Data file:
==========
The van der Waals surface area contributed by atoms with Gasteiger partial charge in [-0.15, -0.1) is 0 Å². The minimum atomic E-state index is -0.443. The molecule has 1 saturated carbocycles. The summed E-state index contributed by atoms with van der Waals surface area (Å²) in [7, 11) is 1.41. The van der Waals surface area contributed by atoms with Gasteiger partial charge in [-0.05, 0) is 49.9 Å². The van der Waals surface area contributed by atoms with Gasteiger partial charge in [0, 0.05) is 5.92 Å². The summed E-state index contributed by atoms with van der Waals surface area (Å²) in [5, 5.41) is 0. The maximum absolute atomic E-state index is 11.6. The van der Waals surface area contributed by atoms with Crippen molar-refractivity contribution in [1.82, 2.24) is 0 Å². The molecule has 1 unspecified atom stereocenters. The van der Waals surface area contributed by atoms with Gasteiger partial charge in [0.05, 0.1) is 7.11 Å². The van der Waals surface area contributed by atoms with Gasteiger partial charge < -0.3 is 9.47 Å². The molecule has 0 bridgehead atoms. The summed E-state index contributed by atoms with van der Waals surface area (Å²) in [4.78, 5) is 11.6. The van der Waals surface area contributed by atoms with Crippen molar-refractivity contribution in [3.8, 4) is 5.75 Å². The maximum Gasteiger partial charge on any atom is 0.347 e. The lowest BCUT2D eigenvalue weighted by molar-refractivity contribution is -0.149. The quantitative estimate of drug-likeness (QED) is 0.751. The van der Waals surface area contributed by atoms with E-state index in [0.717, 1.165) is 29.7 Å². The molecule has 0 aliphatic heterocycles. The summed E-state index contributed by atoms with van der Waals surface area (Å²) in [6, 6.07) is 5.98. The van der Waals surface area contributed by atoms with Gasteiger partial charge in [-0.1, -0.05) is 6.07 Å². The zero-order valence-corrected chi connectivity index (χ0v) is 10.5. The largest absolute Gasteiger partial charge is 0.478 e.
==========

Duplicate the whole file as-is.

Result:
The van der Waals surface area contributed by atoms with Gasteiger partial charge in [-0.15, -0.1) is 0 Å². The minimum atomic E-state index is -0.443. The molecule has 1 saturated carbocycles. The summed E-state index contributed by atoms with van der Waals surface area (Å²) in [7, 11) is 1.41. The van der Waals surface area contributed by atoms with Gasteiger partial charge in [-0.05, 0) is 49.9 Å². The van der Waals surface area contributed by atoms with Gasteiger partial charge in [0, 0.05) is 5.92 Å². The summed E-state index contributed by atoms with van der Waals surface area (Å²) in [5, 5.41) is 0. The maximum absolute atomic E-state index is 11.6. The van der Waals surface area contributed by atoms with Crippen molar-refractivity contribution in [1.82, 2.24) is 0 Å². The molecule has 1 unspecified atom stereocenters. The van der Waals surface area contributed by atoms with Gasteiger partial charge in [0.05, 0.1) is 7.11 Å². The van der Waals surface area contributed by atoms with Gasteiger partial charge < -0.3 is 9.47 Å². The molecule has 0 bridgehead atoms. The summed E-state index contributed by atoms with van der Waals surface area (Å²) in [4.78, 5) is 11.6. The van der Waals surface area contributed by atoms with Crippen molar-refractivity contribution in [3.8, 4) is 5.75 Å². The maximum Gasteiger partial charge on any atom is 0.347 e. The lowest BCUT2D eigenvalue weighted by molar-refractivity contribution is -0.149. The quantitative estimate of drug-likeness (QED) is 0.751. The van der Waals surface area contributed by atoms with E-state index in [0.717, 1.165) is 29.7 Å². The molecule has 0 aliphatic heterocycles. The summed E-state index contributed by atoms with van der Waals surface area (Å²) in [6, 6.07) is 5.98. The van der Waals surface area contributed by atoms with Gasteiger partial charge in [-0.1, -0.05) is 6.07 Å². The zero-order valence-corrected chi connectivity index (χ0v) is 10.5. The largest absolute Gasteiger partial charge is 0.478 e.